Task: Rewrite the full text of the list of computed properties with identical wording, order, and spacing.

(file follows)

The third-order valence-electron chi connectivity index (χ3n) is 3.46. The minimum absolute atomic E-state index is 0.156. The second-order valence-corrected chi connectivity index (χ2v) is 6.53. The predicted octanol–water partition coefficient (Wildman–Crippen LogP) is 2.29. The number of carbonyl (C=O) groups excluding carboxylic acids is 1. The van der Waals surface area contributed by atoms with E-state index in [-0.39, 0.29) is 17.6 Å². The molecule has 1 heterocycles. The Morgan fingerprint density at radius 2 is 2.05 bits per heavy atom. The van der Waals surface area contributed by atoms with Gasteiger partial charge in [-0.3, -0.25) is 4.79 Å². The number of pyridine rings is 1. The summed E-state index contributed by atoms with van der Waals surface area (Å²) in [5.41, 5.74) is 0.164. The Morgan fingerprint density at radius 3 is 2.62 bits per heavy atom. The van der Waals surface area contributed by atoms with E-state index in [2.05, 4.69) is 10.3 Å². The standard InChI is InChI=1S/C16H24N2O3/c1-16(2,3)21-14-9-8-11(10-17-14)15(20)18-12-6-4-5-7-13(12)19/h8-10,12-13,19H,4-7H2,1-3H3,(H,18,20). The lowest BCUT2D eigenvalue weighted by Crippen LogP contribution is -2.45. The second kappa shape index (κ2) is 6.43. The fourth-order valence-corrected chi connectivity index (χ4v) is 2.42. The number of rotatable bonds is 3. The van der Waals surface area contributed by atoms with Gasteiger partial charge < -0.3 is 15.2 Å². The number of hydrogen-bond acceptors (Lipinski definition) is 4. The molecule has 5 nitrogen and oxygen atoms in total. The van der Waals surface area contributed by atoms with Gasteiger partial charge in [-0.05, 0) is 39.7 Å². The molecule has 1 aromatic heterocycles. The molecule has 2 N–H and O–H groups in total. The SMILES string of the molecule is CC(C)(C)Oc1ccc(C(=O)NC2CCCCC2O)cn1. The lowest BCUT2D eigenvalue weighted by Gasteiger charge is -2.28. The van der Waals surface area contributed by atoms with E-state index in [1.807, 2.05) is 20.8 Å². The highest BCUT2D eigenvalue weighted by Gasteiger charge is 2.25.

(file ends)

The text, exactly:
The third-order valence-electron chi connectivity index (χ3n) is 3.46. The minimum absolute atomic E-state index is 0.156. The second-order valence-corrected chi connectivity index (χ2v) is 6.53. The predicted octanol–water partition coefficient (Wildman–Crippen LogP) is 2.29. The number of carbonyl (C=O) groups excluding carboxylic acids is 1. The van der Waals surface area contributed by atoms with E-state index in [-0.39, 0.29) is 17.6 Å². The molecule has 1 heterocycles. The Morgan fingerprint density at radius 2 is 2.05 bits per heavy atom. The van der Waals surface area contributed by atoms with Gasteiger partial charge in [-0.3, -0.25) is 4.79 Å². The number of pyridine rings is 1. The summed E-state index contributed by atoms with van der Waals surface area (Å²) in [5.41, 5.74) is 0.164. The Morgan fingerprint density at radius 3 is 2.62 bits per heavy atom. The van der Waals surface area contributed by atoms with E-state index in [2.05, 4.69) is 10.3 Å². The standard InChI is InChI=1S/C16H24N2O3/c1-16(2,3)21-14-9-8-11(10-17-14)15(20)18-12-6-4-5-7-13(12)19/h8-10,12-13,19H,4-7H2,1-3H3,(H,18,20). The lowest BCUT2D eigenvalue weighted by Crippen LogP contribution is -2.45. The second kappa shape index (κ2) is 6.43. The fourth-order valence-corrected chi connectivity index (χ4v) is 2.42. The number of rotatable bonds is 3. The van der Waals surface area contributed by atoms with Gasteiger partial charge < -0.3 is 15.2 Å². The number of hydrogen-bond acceptors (Lipinski definition) is 4. The molecule has 5 nitrogen and oxygen atoms in total. The van der Waals surface area contributed by atoms with Gasteiger partial charge in [-0.05, 0) is 39.7 Å². The molecule has 1 aromatic heterocycles. The molecule has 2 N–H and O–H groups in total. The SMILES string of the molecule is CC(C)(C)Oc1ccc(C(=O)NC2CCCCC2O)cn1. The lowest BCUT2D eigenvalue weighted by Gasteiger charge is -2.28. The van der Waals surface area contributed by atoms with E-state index in [1.807, 2.05) is 20.8 Å². The highest BCUT2D eigenvalue weighted by Gasteiger charge is 2.25.